The big day has come and gone, as "Avatar" has officially been released into the wild. I actually haven't seen it yet, but only because I want to see it on a particular Imax screen and it was just insane there over the weekend. In any case, the worst reviews all say the same thing, unbelievable effects and a so-so story, but, then again, if you think about it, "Titanic" had a so-so story. On the flip side, the best reviews say that "Avatar" is going to be a major Oscar contender. Either way, the film is going to easily rank in the top 10 biggest grossing films of all time (some predict that it'll come second to only "Titanic"), it's a massive game-changer as far as effects are concerned and I think it's actually going to change the theatrical experience, which will, in turn, help indie film... I think. Read on and see if you agree.
Apparently there's a joke in Hollywood that goes like this: A filmmaker dies and goes to heaven. When he gets there, he notices a guy on a massive swooping crane, manning a huge HD camera... and he asks Saint Peter, "Hey, when did James Cameron die?" Saint Peter responds, "Oh, that's not James Cameron. That's God... he just thinks he's James Cameron". Personally, I love the guy. His biggest flop, "The Abyss", is awesome. I credit "Terminator" as one of my biggest influences and then there's "Aliens". F'ing "Aliens". What a classic. Now, 12 years after making the most successful film of all time, "Titanic", he's back... and he might just save theatrical film.
You see, the theatrical experience is dying. Sorry, it is. Really, there's no reason to go. I'm not saying that great films aren't being made, they are. However, there's no reason to go see them in the theater. The home experience is just as good... and better in some regards. I can pause the film to go take a shit or grab a beer. I can make whatever food I want. I don't have some 400 lbs sleaze bag sitting next to me. There aren't a bunch of loser kids texting constantly and, really, I've got STACKS of micro-cinema to watch, none of which gets released theatrically, and Hollywood fare comes out weeks, not months, after it hits the big screen, so... why would I pay $20 to go to the theater? James Cameron has the answer - offer something that I can't get at home.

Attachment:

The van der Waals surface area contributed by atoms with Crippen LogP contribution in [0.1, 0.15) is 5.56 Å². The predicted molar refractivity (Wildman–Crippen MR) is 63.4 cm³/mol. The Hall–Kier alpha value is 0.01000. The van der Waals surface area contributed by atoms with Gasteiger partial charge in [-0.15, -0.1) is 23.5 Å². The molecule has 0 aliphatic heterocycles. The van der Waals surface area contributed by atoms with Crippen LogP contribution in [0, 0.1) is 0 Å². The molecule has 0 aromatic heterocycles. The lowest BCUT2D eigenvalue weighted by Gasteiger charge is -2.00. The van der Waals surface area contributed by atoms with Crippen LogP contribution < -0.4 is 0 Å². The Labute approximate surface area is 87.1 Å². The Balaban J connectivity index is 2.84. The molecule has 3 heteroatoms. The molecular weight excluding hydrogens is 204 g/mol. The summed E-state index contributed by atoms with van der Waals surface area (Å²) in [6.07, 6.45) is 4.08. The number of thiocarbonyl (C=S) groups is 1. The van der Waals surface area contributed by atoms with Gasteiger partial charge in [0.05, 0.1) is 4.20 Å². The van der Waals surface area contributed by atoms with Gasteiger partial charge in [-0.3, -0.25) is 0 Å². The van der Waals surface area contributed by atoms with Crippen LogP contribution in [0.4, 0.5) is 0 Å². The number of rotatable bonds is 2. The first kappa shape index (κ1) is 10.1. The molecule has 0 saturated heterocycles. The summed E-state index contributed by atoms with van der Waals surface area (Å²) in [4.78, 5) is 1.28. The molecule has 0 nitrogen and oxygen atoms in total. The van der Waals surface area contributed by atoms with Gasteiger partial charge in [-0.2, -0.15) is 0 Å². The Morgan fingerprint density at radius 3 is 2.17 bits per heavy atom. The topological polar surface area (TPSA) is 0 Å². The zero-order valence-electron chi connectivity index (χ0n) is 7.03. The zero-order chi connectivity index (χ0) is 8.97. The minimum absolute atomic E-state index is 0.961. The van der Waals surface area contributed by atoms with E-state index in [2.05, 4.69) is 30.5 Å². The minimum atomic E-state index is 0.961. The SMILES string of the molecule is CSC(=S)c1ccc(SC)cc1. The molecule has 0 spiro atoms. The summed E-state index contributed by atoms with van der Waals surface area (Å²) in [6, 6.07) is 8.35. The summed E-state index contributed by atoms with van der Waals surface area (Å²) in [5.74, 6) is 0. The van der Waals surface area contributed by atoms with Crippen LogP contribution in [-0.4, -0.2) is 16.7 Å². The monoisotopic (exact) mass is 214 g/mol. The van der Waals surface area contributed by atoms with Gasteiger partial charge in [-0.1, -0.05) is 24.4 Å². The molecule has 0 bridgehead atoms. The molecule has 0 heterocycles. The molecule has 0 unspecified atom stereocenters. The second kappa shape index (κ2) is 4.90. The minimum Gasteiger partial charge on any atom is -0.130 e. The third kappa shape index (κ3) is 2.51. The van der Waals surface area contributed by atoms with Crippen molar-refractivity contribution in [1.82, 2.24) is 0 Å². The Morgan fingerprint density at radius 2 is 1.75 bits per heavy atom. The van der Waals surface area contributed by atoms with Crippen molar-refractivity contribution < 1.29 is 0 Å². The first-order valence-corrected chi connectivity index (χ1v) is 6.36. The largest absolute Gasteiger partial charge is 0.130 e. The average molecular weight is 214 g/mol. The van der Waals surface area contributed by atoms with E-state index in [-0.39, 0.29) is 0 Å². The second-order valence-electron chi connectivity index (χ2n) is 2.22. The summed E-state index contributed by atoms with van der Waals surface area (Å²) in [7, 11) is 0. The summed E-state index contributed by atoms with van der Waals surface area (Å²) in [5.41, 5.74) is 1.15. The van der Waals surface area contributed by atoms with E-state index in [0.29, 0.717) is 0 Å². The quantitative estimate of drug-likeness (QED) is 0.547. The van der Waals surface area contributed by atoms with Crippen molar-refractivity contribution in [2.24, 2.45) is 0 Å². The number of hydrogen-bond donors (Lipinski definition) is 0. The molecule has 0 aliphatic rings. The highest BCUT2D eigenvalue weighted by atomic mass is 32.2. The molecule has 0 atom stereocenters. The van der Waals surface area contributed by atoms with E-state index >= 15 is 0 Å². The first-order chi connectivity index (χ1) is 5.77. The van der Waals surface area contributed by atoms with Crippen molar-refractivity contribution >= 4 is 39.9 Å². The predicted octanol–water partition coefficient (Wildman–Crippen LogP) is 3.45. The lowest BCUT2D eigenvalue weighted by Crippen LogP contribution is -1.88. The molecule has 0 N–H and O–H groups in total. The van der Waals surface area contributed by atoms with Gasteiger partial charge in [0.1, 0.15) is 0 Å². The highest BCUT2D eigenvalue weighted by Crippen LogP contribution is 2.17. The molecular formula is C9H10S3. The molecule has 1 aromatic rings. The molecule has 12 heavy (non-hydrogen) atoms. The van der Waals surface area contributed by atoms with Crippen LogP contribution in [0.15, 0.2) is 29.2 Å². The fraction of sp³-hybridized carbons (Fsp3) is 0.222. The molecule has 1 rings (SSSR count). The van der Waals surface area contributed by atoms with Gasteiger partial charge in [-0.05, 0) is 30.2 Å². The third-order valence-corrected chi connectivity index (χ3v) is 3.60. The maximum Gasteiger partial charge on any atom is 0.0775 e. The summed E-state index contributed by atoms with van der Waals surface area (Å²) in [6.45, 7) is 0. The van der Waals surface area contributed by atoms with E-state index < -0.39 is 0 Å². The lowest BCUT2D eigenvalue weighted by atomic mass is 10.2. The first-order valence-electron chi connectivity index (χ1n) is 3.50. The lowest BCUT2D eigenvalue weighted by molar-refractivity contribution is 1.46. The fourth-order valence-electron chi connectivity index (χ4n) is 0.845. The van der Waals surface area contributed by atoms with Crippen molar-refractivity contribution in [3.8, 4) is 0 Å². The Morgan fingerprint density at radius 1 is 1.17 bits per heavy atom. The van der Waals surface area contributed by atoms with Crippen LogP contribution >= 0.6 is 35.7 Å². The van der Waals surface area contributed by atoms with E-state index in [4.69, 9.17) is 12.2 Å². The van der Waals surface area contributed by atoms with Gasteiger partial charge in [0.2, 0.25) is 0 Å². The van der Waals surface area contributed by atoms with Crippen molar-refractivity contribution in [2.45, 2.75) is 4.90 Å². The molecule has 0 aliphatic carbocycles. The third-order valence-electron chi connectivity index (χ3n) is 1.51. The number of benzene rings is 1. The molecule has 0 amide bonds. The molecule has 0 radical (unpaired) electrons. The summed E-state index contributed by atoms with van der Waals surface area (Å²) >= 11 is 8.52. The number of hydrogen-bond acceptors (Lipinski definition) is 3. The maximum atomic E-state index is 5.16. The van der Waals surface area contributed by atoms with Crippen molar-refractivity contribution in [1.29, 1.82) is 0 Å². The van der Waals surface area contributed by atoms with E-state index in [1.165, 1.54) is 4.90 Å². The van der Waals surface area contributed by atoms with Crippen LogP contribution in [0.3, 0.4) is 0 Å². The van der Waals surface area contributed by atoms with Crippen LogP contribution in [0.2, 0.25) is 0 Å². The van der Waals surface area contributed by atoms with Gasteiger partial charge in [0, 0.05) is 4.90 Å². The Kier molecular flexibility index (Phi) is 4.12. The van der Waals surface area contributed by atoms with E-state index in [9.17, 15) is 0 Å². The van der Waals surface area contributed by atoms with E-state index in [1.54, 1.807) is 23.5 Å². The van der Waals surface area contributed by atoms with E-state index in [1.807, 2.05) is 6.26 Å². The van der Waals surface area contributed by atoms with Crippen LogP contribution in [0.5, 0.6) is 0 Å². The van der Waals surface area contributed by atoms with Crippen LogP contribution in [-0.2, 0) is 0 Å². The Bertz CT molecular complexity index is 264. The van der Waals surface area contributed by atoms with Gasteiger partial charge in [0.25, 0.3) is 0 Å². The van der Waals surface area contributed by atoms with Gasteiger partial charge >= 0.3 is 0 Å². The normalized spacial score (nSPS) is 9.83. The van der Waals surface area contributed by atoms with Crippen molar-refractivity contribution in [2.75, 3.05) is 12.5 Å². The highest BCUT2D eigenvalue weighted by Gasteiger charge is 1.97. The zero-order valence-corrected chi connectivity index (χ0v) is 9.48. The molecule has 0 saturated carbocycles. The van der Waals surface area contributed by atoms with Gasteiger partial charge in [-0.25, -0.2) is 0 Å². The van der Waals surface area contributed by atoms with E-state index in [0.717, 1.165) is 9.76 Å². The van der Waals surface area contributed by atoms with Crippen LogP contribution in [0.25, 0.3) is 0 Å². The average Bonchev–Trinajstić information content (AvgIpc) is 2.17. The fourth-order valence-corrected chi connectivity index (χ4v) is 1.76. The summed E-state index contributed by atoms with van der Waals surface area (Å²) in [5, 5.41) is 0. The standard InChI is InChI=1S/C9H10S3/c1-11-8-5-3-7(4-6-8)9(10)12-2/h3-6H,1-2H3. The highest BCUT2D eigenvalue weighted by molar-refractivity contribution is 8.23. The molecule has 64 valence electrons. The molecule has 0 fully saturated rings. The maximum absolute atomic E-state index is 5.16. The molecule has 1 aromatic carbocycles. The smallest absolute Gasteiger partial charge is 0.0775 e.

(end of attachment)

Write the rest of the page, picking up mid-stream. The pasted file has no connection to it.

James Cameron is a meticulous filmmaker, notoriously. And this meticulous filmmaker has decided to use 3D in a way that it's never been used before... to immerse you in the film. 3D has always been a circus act, a side show - "Put your glasses on now". Things poke out at you, jump in your lap or frighten you. Sure, "Coraline" did it, Imax does those nature films, but nothing like this. Cameron uses the technology to help you, the viewer, feel like you're in the film. To make viewing the film theatrically an experience... something you can't get anywhere else. THIS is revolutionary, THIS takes the idea of the theatrical experience to a new level, THIS is game-changing. I think people have tried before, but Cameron has now done it successfully. In the end, "Avatar" is going to pull in something close to $1Billion Worldwide... I mean, it hasn't even had its second weekend and it's already grossed over $275Million Worldwide. Seeing that, studios will try to replicate that. On top of that, eventually, all theaters will be digital and that's going to open up opportunities to immerse people further. Once that happens, you can go beyond 3D... we'll be delving into interactive film - text your own adventure. In 20 years, when we look back, I think "Avatar" will be looked on as the film that pushed the theatrical experience over the edge, much like how people look at "T2" as the film that really introduced CG effects. Oh yeah, and I also think this is good for indie film.
So, how could the film that purportedly cost half a billion dollars to make be good for indie film? Here's how - it's going to drive open the gap between theatrical and traditional film... and that's good for us indie guys. I think that if the theatrical experience gets driven further and further into being an immersive crowd experience, conventional film will become a whole other market. The theater will become a place where you can see concerts, live sporting events, big blockbuster films, all in a high-tech, 3D environment with THX True HD sound... and then there will be traditional film and traditional film's big market will be home entertainment. Sure, they'll get limited theatrical releases, but their bread and butter will be getting people to watch at home. As that happens, the existing gap between traditional studio films and independent films will shrink. They'll all be lumped together... which will change the way that the studios market and distribute those traditional films. They'll really start to look at how cable networks, video on demand and the internet can act as gateways to the living room. As they open up these new pipelines, they're essentially doing indie film a service... as those are the pipelines that we've been fantasizing about for quite some time. The studios WILL help us... but only after they help themselves.
Anyhow, that's all I've got for this week... as Friday's Christmas. Have a great Christmas everyone, we'll see you next week!